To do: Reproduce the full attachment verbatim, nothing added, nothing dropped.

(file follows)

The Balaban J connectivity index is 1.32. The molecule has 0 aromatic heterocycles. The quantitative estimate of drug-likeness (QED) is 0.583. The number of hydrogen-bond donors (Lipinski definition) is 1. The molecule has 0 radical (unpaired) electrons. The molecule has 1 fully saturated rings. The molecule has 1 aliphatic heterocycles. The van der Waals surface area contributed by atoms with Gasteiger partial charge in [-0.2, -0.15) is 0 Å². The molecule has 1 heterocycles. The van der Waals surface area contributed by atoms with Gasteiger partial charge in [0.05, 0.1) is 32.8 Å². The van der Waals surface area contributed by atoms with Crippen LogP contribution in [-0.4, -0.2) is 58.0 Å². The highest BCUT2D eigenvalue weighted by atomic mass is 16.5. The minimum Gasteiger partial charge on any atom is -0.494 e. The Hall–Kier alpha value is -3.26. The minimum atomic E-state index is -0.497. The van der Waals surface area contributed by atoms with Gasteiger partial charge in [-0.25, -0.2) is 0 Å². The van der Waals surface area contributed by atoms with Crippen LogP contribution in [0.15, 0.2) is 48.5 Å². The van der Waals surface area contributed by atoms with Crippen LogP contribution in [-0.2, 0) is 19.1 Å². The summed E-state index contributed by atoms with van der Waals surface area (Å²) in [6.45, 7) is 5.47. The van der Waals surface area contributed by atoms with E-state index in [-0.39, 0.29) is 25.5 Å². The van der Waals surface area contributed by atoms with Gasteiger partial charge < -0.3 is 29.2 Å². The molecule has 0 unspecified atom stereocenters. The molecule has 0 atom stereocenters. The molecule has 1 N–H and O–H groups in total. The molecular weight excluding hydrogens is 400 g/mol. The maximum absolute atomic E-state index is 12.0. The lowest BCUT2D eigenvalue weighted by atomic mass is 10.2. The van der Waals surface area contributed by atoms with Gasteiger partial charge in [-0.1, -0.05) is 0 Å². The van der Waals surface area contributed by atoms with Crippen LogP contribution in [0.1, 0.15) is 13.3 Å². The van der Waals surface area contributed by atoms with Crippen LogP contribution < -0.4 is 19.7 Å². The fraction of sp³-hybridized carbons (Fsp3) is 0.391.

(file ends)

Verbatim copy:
The Balaban J connectivity index is 1.32. The molecule has 0 aromatic heterocycles. The quantitative estimate of drug-likeness (QED) is 0.583. The number of hydrogen-bond donors (Lipinski definition) is 1. The molecule has 0 radical (unpaired) electrons. The molecule has 1 fully saturated rings. The molecule has 1 aliphatic heterocycles. The van der Waals surface area contributed by atoms with Gasteiger partial charge in [-0.2, -0.15) is 0 Å². The molecule has 1 heterocycles. The van der Waals surface area contributed by atoms with Gasteiger partial charge in [0.05, 0.1) is 32.8 Å². The van der Waals surface area contributed by atoms with Crippen LogP contribution in [-0.4, -0.2) is 58.0 Å². The highest BCUT2D eigenvalue weighted by atomic mass is 16.5. The minimum Gasteiger partial charge on any atom is -0.494 e. The Hall–Kier alpha value is -3.26. The minimum atomic E-state index is -0.497. The van der Waals surface area contributed by atoms with Gasteiger partial charge in [-0.25, -0.2) is 0 Å². The van der Waals surface area contributed by atoms with Crippen LogP contribution in [0.15, 0.2) is 48.5 Å². The van der Waals surface area contributed by atoms with Crippen LogP contribution in [-0.2, 0) is 19.1 Å². The summed E-state index contributed by atoms with van der Waals surface area (Å²) in [6.45, 7) is 5.47. The van der Waals surface area contributed by atoms with E-state index in [-0.39, 0.29) is 25.5 Å². The van der Waals surface area contributed by atoms with Gasteiger partial charge < -0.3 is 29.2 Å². The molecule has 0 unspecified atom stereocenters. The molecule has 0 atom stereocenters. The molecule has 1 N–H and O–H groups in total. The molecular weight excluding hydrogens is 400 g/mol. The maximum absolute atomic E-state index is 12.0. The lowest BCUT2D eigenvalue weighted by atomic mass is 10.2. The van der Waals surface area contributed by atoms with Gasteiger partial charge in [-0.1, -0.05) is 0 Å². The van der Waals surface area contributed by atoms with Crippen LogP contribution in [0.1, 0.15) is 13.3 Å². The van der Waals surface area contributed by atoms with Crippen LogP contribution < -0.4 is 19.7 Å². The fraction of sp³-hybridized carbons (Fsp3) is 0.391.